Ears and Flying
Ear Pain?! What happens to your ears on a airplane, and some tips and tricks to relieve the ear pain and discomfort. Pressure and pain in your ears during a flight can be very annoying and even painful. Especially when you have to wait 12 more hours to hear normal again. We love to share some information and tips with you to minimalize the pain.
How do our ears work?
As we all know, the ear is necessary for hearing sound. Sound is an air vibration. This vibration reaches the eardrum. The eardrum closes the ear inside and at the back of the eardrum is the Eustachian tube, which is running from the middle ear to the nose / throat. Air can flow through the pipe back and forwards, depending if the pressure in the middle ear is too high or too low. The condition is then of course that the Eustachian tube is not blocked. This can be blocked for example by mucus or an inflammation as a result of a cold, hay fever or an infection of the respiratory tract.
What happens when a plane takes off?
When a plane takes off the pressure in the cabin will decrease to a level where it will remain for the rest of the flight. Because this pressure is lower than on the ground there has to escape some air from the middle ear, otherwise the eardrum bulges outward. If all goes well, the air escapes through the Eustachian tube. That is much easier than the suction of air. That’s why not many people have problems with ear pain during a take off.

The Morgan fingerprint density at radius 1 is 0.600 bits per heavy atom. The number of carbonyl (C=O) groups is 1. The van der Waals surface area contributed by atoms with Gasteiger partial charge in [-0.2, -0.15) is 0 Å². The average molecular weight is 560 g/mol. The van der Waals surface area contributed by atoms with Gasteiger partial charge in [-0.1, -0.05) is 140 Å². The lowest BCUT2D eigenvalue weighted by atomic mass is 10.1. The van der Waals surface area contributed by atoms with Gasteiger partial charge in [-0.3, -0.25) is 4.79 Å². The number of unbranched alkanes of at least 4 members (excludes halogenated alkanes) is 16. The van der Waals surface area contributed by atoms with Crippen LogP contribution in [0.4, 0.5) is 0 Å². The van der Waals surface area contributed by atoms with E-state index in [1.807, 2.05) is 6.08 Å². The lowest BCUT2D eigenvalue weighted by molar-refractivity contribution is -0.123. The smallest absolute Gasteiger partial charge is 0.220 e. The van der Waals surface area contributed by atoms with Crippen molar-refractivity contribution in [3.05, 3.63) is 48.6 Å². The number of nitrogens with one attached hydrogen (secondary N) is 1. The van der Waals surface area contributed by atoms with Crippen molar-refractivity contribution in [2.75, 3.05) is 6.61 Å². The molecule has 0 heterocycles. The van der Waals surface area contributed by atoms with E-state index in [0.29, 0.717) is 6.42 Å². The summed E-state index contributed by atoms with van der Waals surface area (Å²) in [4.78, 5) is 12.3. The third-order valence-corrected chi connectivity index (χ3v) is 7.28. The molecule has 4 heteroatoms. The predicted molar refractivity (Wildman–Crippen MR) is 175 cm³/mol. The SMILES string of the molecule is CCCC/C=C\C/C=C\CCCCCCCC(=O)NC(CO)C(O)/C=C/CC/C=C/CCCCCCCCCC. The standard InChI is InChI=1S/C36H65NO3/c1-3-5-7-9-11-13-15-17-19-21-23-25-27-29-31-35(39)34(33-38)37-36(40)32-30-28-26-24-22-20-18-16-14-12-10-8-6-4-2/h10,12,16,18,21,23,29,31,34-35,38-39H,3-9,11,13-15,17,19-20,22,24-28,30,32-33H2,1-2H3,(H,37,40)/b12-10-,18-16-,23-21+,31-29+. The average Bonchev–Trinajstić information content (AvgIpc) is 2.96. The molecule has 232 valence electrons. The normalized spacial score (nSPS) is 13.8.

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What happens in our ears when a plane goes down?
As the aircraft is preparing for landing, the pressure in the cabin is getting higher and the eardrums can be pressed inwards. Behind the eardrums, in the middle ear, the pressure should therefore also rise. Sucking air through the Eustachian tube does this.
If you suffer from a cold or hay fever, the Eustachian mucous membrane in the tube may be slightly swollen, so the air is difficult to pass through. This has the result that the pressure behind the tympanic membrane remains too low, the eardrums bulge inwards and are strained. This will experience first as a pressure and later as ear pain. In addition, the tense eardrum cannot vibrate properly anymore, so you have numbness.
Ear Pain Tips and Tricks
- Swallowing and yawning opens the Eustachian tube, allowing air to reach the middle ear during the decline.
- There are a few other methods, such as your nose blowing, chewing gum, or drink while you pinch your nose shut. The method that works best for you must repeat a number of times during the landing. This is called " coping" . In addition, air flows more easily through the Eustachian tube, as you swallow, yawn or chew .
- Breathe in and then gently breathe out with your mouth closed and keep your nose pinched (This is called the Valsalva maneuver). The air is not exhaled, but gently pushed into the Eustachian tube.
- Try not to sleep during a landing.
- If you have a cold, your ears are not totally blocked and you really want to fly, you can try a decongestant nasal spray. Such sprays, with Xylomethalozine for example , are available at pharmacies .
- At some airplanes you can buy earplugs
Ears and Flying